All Valley Boxing (AVB) started in a church garage in Carbondale about six years ago, according to the organization’s founder, Paul Shaffer. Today, as a nonprofit organization, AVB strives to strengthen the quality of life for its participants through boxing.
Shaffer grew up in the Boston area. He was in his early 20s when he happened upon a boxing gym readying to open its doors. “I stopped in one day and, as they say, ‘The rest is history.’”
He went on to compete in Golden Gloves competitions and was ranked number two in New England’s amateur boxing circuit in the early ‘80s. After being offered a five-year contract through a world-class manager, he had a conversation with his dad, who encouraged him to do some soul searching. He did, and opted not to accept the offer. “So, that was my retirement,” Shaffer laughed.
Still, he’s always maintained a love for the sport.
Shaffer has been coaching the Power Punch Parkinson’s classes nearly since the organization’s inception.
In the beginning, AVB moved around a bit, holding young adult sessions at Bridges High School in the mornings, and, “All the while, we were teaching the Parkinson’s crew out of what was then the Rising Crane Training Center,” explained Shaffer. Rising Crane closed its doors about a month ago, he added, so those classes have resumed at Elite Performance Academy in Carbondale and Midland Fitness in Glenwood Springs.
In fact, the former owner of Rising Crane, Karen Bradshaw, started the Power Punch Parkinson’s program locally, before handing it off to Shaffer. There are similar chapters across the country.
Power Punch is sponsored by the Parkinson Association of the Rockies (PAR), making those classes free of charge to participants. “I never want money to be a reason why somebody can’t come in and train,” said Shaffer.
Typically, exercise comes highly recommended to those living with Parkinson’s disease, and, according to PAR’s website, “Exercise has been proven to slow the progression of the disease.”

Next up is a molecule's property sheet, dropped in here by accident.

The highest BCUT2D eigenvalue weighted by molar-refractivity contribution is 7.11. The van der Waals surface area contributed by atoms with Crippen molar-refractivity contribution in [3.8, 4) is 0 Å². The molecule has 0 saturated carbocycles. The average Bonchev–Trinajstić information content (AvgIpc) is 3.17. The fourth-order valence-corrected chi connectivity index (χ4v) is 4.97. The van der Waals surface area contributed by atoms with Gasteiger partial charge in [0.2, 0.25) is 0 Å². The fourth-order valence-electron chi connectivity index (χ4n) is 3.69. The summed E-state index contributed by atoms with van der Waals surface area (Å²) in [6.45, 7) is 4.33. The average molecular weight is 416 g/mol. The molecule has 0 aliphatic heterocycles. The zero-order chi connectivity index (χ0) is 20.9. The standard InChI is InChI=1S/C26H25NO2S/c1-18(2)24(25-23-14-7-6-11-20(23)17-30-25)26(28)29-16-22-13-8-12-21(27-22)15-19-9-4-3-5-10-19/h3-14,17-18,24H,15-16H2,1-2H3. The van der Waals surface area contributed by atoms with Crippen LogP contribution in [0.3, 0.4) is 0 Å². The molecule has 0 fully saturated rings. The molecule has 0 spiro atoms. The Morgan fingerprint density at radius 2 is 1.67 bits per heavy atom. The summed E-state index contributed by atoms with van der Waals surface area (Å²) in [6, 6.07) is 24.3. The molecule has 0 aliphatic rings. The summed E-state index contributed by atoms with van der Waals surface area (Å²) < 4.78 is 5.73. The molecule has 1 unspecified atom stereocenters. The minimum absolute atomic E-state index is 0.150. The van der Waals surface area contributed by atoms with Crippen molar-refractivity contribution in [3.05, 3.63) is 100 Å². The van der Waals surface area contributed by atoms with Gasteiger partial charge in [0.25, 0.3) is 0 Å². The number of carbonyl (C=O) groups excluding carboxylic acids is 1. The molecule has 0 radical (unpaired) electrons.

Boxing is also a great way to focus on coordination. “There’s a cognitive association,” stated Shaffer. “There are a number of punches and we number every punch … so they have to associate a number with a punch on the bag,” not dissimilar to training as a professional boxer, he added.
There’s a lot of balance work involved, as well as strength building — covering each corner in the fight against Parkinson’s.
There’s also a social aspect, Shaffer continued, even when it comes to “mitt-work,” with one participant wearing mitts meant to receive hits for their partner to throw punches at.
“A lot of people have been here for years, coming to the same class,” he added. Meeting up three times a week, regular members have cultivated true friendships through the program.
AVB has trained young adults, 14 and up, also for about five years — although at a more permanent location, Midland Fitness, for the last three.
Through the sport, young people not only learn how to throw punches, but it teaches discipline and the value of hard work. “Most of them will say it’s the hardest thing they’ve ever done,” Shaffer told The Sopris Sun.
Being an individualized sport, it takes a lot of self motivation. “You can see the ones who really start picking it up versus the ones who still kind of drag; but once I kind of nudge them along they start understanding … what they need to do to get the job done.”
Shaffer continued, “My motto is, ‘The hardest part is showing up,’” a phrase he picked up from a role model of his own.
Furthermore, Shaffer pointed out that a trainer can’t work with everyone at once, because they’re all at different levels — further incentivising self-discipline.
Usually, it takes about a month or two from the time someone begins classes before Shaffer partners them with someone to spar with. “I just try to determine when they’re ready and when they want to — they have to be 100% ready. I mean, let’s face it, the sport is to hit and get hit.”
Two students are training to compete at The House of Pain in Aurora, although it all depends on getting matched with an opponent who meets their physical and experiential level.
The young adults meet twice a week and there are currently about 12 regulars. AVB charges for the class, unless there is a financial need, Shaffer specified.
For more information about AVB, visit www.allvalleyboxing.com
Power Punch Parkinson’s participants practice mitt-work at Sopris Park. Photo by Jane Bachrach